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Cochrane Database Syst Rev. 2013 Oct 22;(10):CD008574. doi: 10.1002/14651858.CD008574.pub3.

Primary closure versus delayed closure for non bite traumatic wounds within 24 hours post injury.

Author information

1
John Hopkins Research Project - Malawi College of Medicine, Queen Elizabeth Central Hospital, Chipatala Avenue, P.O. Box 1131, Blantyre, Malawi.

Abstract

BACKGROUND:

Acute traumatic wounds are one of the common reasons why people present to the emergency department. Primary closure has traditionally been reserved for traumatic wounds presenting within six hours of injury and considered 'clean' by the attending surgeon, with the rest undergoing delayed primary closure as a means of controlling wound infection. Primary closure has the potential benefit of rapid wound healing but poses the potential threat of increased wound infection. There is currently no evidence to guide clinical decision-making on the best timing for closure of traumatic wounds.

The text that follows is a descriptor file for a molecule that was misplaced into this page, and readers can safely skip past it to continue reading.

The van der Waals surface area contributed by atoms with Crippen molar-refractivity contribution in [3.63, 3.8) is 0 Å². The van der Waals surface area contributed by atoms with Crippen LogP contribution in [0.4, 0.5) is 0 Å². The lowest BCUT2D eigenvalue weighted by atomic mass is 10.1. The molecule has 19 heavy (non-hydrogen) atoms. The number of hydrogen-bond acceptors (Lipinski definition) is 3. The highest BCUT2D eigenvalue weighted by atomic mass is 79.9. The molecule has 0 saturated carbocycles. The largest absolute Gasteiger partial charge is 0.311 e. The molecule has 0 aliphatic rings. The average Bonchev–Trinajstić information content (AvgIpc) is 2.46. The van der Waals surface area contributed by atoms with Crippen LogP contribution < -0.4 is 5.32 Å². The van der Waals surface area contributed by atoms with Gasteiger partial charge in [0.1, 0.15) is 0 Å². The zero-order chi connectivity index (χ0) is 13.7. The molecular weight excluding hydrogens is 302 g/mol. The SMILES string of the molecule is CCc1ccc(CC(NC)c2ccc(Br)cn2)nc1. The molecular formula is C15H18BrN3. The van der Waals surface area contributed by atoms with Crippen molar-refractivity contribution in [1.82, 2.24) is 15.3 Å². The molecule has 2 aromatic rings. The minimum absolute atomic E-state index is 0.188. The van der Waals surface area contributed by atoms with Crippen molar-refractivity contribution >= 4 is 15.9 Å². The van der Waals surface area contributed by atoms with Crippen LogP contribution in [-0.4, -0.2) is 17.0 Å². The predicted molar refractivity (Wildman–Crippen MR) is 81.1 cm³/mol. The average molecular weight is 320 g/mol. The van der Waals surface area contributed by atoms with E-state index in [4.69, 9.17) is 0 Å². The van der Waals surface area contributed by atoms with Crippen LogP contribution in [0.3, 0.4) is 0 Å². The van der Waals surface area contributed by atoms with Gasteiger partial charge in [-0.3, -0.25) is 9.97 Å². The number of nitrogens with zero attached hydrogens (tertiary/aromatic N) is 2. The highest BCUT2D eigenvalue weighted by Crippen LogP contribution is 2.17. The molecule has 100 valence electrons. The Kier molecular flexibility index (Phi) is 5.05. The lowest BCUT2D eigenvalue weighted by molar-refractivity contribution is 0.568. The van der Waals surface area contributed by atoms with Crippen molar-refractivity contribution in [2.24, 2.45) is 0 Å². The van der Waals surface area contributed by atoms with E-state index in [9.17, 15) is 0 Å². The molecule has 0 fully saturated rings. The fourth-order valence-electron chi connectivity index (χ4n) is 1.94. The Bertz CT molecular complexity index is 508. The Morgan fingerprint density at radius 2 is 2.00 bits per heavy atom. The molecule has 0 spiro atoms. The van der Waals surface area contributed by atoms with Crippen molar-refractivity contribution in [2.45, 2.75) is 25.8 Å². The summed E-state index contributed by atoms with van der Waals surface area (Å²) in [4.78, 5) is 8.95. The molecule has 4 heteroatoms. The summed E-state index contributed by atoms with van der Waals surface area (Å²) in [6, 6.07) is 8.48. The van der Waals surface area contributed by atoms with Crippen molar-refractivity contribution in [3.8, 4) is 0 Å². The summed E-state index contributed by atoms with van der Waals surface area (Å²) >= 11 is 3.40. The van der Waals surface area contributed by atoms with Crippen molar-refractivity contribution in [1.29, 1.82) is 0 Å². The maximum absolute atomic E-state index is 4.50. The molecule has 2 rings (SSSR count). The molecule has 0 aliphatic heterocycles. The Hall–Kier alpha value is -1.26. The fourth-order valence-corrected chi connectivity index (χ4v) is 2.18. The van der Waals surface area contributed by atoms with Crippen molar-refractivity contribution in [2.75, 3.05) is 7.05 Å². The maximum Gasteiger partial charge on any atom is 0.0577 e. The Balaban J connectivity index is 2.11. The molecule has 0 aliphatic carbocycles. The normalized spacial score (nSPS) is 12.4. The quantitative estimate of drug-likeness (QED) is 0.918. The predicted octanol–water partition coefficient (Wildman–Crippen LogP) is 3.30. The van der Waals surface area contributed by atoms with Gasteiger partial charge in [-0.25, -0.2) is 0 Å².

OBJECTIVES:

To determine the effect on time to healing of primary closure versus delayed closure for non bite traumatic wounds presenting within 24 hours post injury. To explore the adverse effects of primary closure compared with delayed closure for non bite traumatic wounds presenting within 24 hours post injury.

SEARCH METHODS:

In May 2013, for this first update we searched the Cochrane Wounds Group Specialised Register; the Cochrane Central Register of Controlled Trials (CENTRAL) (The Cochrane Library); Ovid MEDLINE; Ovid MEDLINE (In-Process & Other Non-Indexed Citations); Ovid EMBASE; and EBSCO CINAHL. There were no restrictions with respect to language, date of publication or study setting.

SELECTION CRITERIA:

Randomised controlled trials comparing primary closure with delayed closure of non bite traumatic wounds.

DATA COLLECTION AND ANALYSIS:

Two review authors independently evaluated the results of the searches against the inclusion criteria. No studies met the inclusion criteria for this review.

MAIN RESULTS:

Since no studies met the inclusion criteria, neither a meta-analysis nor a narrative description of studies was possible.

AUTHORS' CONCLUSIONS:

There is currently no systematic evidence to guide clinical decision-making regarding the timing for closure of traumatic wounds. There is a need for robust research to investigate the effect of primary closure compared with delayed closure for non bite traumatic wounds presenting within 24 hours of injury.

PMID:
24146332
DOI:
10.1002/14651858.CD008574.pub3
[Indexed for MEDLINE]

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